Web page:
EU Watchdog Warns Exploitation Of Loopholes In New Legislation
European Securities and Market Authority (ESMA), a key regulatory body has written a letter to the European Commission urging policymakers to take steps to close a major loophole in the new market regulations as it could result in reduced transparency in trading.
The MiFID II legislation is expected to come into force from the beginning of 2018 and contains a slew of provisions seeking to make things more transparent and competitive in equities trading in Europe. One of its most important objectives is to discourage trading in dark pools, which are private off-exchange trading forums where traders deal directly.
The regulator has pointed out that there is a possibility for misuse of the systematic internaliser (SI) program being proposed under MiFID II. Systematic internaliser (SI) refers to those institutions who handle their own accounts and can match customer orders on their own networks.
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According ESMA, some brokers might use this loophole to set up a new type of trading infrastructure that would circumvent requirements being laid down in the MiFID II regulations. It is expected that several brokers might get the designation of SI which would allow them to trade privately as a result of the exceptions made to pricing and being transparent. This according to ESMA, will defeat the legislative purpose of ensuring trading is fair and open.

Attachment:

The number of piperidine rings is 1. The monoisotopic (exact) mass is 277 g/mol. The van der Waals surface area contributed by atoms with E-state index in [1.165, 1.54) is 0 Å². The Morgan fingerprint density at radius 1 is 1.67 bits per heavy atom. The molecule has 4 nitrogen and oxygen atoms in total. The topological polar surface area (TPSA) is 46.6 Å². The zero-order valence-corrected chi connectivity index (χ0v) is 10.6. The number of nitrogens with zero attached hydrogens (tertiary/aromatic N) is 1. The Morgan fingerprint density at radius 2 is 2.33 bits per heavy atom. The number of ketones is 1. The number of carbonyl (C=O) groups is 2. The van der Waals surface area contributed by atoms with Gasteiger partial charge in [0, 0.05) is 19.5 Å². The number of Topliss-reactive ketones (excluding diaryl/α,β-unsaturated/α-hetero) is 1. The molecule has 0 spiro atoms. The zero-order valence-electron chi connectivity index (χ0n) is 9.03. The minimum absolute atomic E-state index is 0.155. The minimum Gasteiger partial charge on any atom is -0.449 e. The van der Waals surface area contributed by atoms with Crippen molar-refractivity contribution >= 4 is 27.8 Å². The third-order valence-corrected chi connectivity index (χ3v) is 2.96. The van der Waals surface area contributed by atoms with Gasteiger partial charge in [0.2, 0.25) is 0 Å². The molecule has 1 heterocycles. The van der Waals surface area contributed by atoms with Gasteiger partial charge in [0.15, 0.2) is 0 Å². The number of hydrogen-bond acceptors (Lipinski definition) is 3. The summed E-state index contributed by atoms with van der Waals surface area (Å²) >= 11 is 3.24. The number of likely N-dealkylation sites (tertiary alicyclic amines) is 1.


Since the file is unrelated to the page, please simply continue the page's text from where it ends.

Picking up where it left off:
Chair at ESMA, Steven Maijoor, has also raised the concern that this form of trading could become popular and go beyond share trading. In a statement Maijoor said
We are very concerned about this potential loophole. We encourage the European Commission, if it shares the concerns described above, to look into this matter to determine whether it should use any of its regulatory tools, like the power to adopt delegated acts further specifying the definitions.
Dark pool trading is said to account for nearly 9 percent of the total European market, a rapid increase from less than 2 percent trading recorded in 2010. Regulators are concerned that they might not have full visibility into equities trading and that public prices might no longer indicate the accurate value of the share.
The regulator has asked the commission to examine if there is a need to change or clarify definitions in the regulations to ensure such loopholes aren’t exploited. MiFID II has been drafted over a span of five years and contains detailed technical standards. ESMA is expected to closely monitor the issue and might take steps to clarify the scope of activities allowed under the SI program among other things through a Q&A.
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